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Baltimore Considers Higher Excise Tax on Bottles

2 min readBy: Scott Drenkard

Today, the Baltimore Council will hold a hearing over a proposed increase in the city’s excise taxAn excise tax is a tax imposed on a specific good or activity. Excise taxes are commonly levied on cigarettes, alcoholic beverages, soda, gasoline, insurance premiums, amusement activities, and betting, and typically make up a relatively small and volatile portion of state and local and, to a lesser extent, federal tax collections. on “beverage containers”. The excise taxA tax is a mandatory payment or charge collected by local, state, and national governments from individuals or businesses to cover the costs of general government services, goods, and activities. , which was enacted in 2010 at a rate of 2 cents per bottle and was originally intended to sunset after 3 years, is now being looked at for continuation and potential rate increases. According to Americans for Tax Reform, they are considering raising the rate from 2 cents to 5 cents per container.

Fourteen states proposed excise taxes on soda last year, mostly under the auspices of curbing obesity (here and here I argue that soda taxes won’t fix the obesity problem), but it is unclear whether the Baltimore excise tax is meant to curb obesity, or whether it is supported under the pretense of penalizing plastic use.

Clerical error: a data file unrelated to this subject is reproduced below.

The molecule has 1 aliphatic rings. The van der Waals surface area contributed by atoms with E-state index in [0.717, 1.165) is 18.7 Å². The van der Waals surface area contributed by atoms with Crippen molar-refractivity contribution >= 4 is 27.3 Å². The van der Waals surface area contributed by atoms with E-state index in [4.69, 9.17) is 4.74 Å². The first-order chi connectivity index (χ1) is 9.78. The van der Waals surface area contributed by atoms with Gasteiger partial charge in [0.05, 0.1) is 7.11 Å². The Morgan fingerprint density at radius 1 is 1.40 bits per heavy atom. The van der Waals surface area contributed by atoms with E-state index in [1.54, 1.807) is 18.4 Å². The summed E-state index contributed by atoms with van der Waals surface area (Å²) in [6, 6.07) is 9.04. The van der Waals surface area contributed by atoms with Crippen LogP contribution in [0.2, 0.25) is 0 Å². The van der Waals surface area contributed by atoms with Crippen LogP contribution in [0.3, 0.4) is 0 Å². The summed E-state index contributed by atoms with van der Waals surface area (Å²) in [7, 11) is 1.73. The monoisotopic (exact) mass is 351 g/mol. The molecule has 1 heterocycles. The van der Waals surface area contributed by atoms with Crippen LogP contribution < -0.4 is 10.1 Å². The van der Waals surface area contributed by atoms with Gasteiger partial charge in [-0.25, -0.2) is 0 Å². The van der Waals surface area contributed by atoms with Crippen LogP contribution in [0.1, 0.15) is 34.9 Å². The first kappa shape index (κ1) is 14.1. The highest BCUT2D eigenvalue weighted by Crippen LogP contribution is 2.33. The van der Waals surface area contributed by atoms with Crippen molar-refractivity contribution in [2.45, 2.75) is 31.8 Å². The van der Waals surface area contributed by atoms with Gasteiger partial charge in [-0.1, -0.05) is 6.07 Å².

However, the interesting thing about the Baltimore container excise tax is that it is applied to all containers of beverages, not just plastic ones. It also falls on many products, including beer, wine, liquor, diet soda and even bottled water. Fruit drinks with over 10 percent juice and milk are arbitrarily exempt from the tax.

Here’s my problem: if the tax is meant to reduce obesity, diet soda and bottled water should not be subject to the tax, because they have no calories. But if the tax is meant to help the environment in some way, fruit juices and milk should not be exempt from the tax.

The truth, of course, is that this excise tax is not intended to change behavior, or make Baltimore a greener or healthier community. It was actually passed to raise revenue. Unfortunately, in their effort to raise revenue, the Baltimore Council has done some damage. ATR reports that, “when the original 2-cent soda excise tax was enacted in 2010, Pepsi found that it was no longer cost-effective to make soda at their Baltimore facility and was forced to lay off 77 workers as a result.”

Politicians have a poor track record with picking winners and losers through the tax code. If you need additional revenue, this is not a neutral way to raise it.

Follow Scott Drenkard on Twitter @ScottDrenkard.